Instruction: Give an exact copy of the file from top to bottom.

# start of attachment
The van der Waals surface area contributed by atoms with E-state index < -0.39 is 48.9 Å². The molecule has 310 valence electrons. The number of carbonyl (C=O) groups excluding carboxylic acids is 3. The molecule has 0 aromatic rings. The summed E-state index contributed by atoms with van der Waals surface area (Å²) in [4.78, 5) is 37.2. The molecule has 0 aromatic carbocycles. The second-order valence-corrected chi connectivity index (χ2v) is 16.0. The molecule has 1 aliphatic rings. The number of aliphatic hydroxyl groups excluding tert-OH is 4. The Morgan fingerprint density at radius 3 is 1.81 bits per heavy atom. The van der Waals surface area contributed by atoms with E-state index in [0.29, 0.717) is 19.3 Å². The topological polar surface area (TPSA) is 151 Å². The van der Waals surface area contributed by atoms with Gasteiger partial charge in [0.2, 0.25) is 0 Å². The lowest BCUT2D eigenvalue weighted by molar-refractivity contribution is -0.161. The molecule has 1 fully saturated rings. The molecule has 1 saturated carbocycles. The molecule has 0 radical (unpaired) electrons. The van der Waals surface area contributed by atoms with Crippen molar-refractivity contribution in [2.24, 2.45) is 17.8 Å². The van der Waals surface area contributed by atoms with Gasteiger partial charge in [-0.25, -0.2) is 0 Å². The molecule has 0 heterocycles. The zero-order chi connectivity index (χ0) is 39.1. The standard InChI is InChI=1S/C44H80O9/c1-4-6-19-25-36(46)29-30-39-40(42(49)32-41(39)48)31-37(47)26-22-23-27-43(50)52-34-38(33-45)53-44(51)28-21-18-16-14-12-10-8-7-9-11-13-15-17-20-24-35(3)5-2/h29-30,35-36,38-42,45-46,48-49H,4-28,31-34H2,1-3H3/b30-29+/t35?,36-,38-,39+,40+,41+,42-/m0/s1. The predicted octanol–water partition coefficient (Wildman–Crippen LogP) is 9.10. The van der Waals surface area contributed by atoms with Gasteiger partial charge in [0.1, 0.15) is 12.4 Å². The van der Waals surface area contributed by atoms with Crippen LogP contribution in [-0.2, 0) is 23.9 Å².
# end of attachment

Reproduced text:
The van der Waals surface area contributed by atoms with E-state index < -0.39 is 48.9 Å². The molecule has 310 valence electrons. The number of carbonyl (C=O) groups excluding carboxylic acids is 3. The molecule has 0 aromatic rings. The summed E-state index contributed by atoms with van der Waals surface area (Å²) in [4.78, 5) is 37.2. The molecule has 0 aromatic carbocycles. The second-order valence-corrected chi connectivity index (χ2v) is 16.0. The molecule has 1 aliphatic rings. The number of aliphatic hydroxyl groups excluding tert-OH is 4. The Morgan fingerprint density at radius 3 is 1.81 bits per heavy atom. The van der Waals surface area contributed by atoms with E-state index in [0.29, 0.717) is 19.3 Å². The topological polar surface area (TPSA) is 151 Å². The van der Waals surface area contributed by atoms with Gasteiger partial charge in [0.2, 0.25) is 0 Å². The lowest BCUT2D eigenvalue weighted by molar-refractivity contribution is -0.161. The molecule has 1 fully saturated rings. The molecule has 1 saturated carbocycles. The molecule has 0 radical (unpaired) electrons. The van der Waals surface area contributed by atoms with Crippen molar-refractivity contribution in [2.24, 2.45) is 17.8 Å². The van der Waals surface area contributed by atoms with Gasteiger partial charge in [-0.25, -0.2) is 0 Å². The molecule has 0 heterocycles. The zero-order chi connectivity index (χ0) is 39.1. The standard InChI is InChI=1S/C44H80O9/c1-4-6-19-25-36(46)29-30-39-40(42(49)32-41(39)48)31-37(47)26-22-23-27-43(50)52-34-38(33-45)53-44(51)28-21-18-16-14-12-10-8-7-9-11-13-15-17-20-24-35(3)5-2/h29-30,35-36,38-42,45-46,48-49H,4-28,31-34H2,1-3H3/b30-29+/t35?,36-,38-,39+,40+,41+,42-/m0/s1. The predicted octanol–water partition coefficient (Wildman–Crippen LogP) is 9.10. The van der Waals surface area contributed by atoms with Gasteiger partial charge in [0.1, 0.15) is 12.4 Å². The van der Waals surface area contributed by atoms with Crippen LogP contribution in [-0.2, 0) is 23.9 Å².